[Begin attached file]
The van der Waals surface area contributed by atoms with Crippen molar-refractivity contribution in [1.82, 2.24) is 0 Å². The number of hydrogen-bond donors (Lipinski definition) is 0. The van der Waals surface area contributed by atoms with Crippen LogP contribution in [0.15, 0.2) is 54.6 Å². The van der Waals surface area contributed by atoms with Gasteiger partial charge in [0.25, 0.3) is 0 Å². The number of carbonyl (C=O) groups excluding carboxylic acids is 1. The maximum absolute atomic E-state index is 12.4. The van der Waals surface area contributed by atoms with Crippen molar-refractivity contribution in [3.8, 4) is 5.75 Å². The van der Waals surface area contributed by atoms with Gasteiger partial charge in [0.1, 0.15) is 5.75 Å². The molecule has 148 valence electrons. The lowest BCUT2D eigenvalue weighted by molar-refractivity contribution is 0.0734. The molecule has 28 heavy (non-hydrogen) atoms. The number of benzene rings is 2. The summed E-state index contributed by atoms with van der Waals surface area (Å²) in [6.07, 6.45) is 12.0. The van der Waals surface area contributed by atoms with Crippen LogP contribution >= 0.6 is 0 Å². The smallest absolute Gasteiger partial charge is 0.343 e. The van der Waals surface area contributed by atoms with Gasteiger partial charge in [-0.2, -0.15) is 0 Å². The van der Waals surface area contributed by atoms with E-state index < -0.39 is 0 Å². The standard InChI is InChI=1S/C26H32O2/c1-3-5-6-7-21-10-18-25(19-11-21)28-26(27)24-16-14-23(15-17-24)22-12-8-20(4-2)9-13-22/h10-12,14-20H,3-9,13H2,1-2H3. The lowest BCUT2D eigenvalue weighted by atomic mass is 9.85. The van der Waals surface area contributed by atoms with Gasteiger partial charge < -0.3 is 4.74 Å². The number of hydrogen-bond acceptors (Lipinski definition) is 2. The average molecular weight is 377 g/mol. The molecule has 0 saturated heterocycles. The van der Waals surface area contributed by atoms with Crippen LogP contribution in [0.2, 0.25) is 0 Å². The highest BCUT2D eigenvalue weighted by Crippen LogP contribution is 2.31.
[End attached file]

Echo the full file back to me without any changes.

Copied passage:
The van der Waals surface area contributed by atoms with Crippen molar-refractivity contribution in [1.82, 2.24) is 0 Å². The number of hydrogen-bond donors (Lipinski definition) is 0. The van der Waals surface area contributed by atoms with Crippen LogP contribution in [0.15, 0.2) is 54.6 Å². The van der Waals surface area contributed by atoms with Gasteiger partial charge in [0.25, 0.3) is 0 Å². The number of carbonyl (C=O) groups excluding carboxylic acids is 1. The maximum absolute atomic E-state index is 12.4. The van der Waals surface area contributed by atoms with Crippen molar-refractivity contribution in [3.8, 4) is 5.75 Å². The van der Waals surface area contributed by atoms with Gasteiger partial charge in [0.1, 0.15) is 5.75 Å². The molecule has 148 valence electrons. The lowest BCUT2D eigenvalue weighted by molar-refractivity contribution is 0.0734. The molecule has 28 heavy (non-hydrogen) atoms. The number of benzene rings is 2. The summed E-state index contributed by atoms with van der Waals surface area (Å²) in [6.07, 6.45) is 12.0. The van der Waals surface area contributed by atoms with Crippen LogP contribution >= 0.6 is 0 Å². The smallest absolute Gasteiger partial charge is 0.343 e. The van der Waals surface area contributed by atoms with Gasteiger partial charge in [-0.2, -0.15) is 0 Å². The van der Waals surface area contributed by atoms with E-state index < -0.39 is 0 Å². The standard InChI is InChI=1S/C26H32O2/c1-3-5-6-7-21-10-18-25(19-11-21)28-26(27)24-16-14-23(15-17-24)22-12-8-20(4-2)9-13-22/h10-12,14-20H,3-9,13H2,1-2H3. The lowest BCUT2D eigenvalue weighted by atomic mass is 9.85. The van der Waals surface area contributed by atoms with Gasteiger partial charge < -0.3 is 4.74 Å². The number of hydrogen-bond acceptors (Lipinski definition) is 2. The average molecular weight is 377 g/mol. The molecule has 0 saturated heterocycles. The van der Waals surface area contributed by atoms with Crippen LogP contribution in [0.2, 0.25) is 0 Å². The highest BCUT2D eigenvalue weighted by Crippen LogP contribution is 2.31.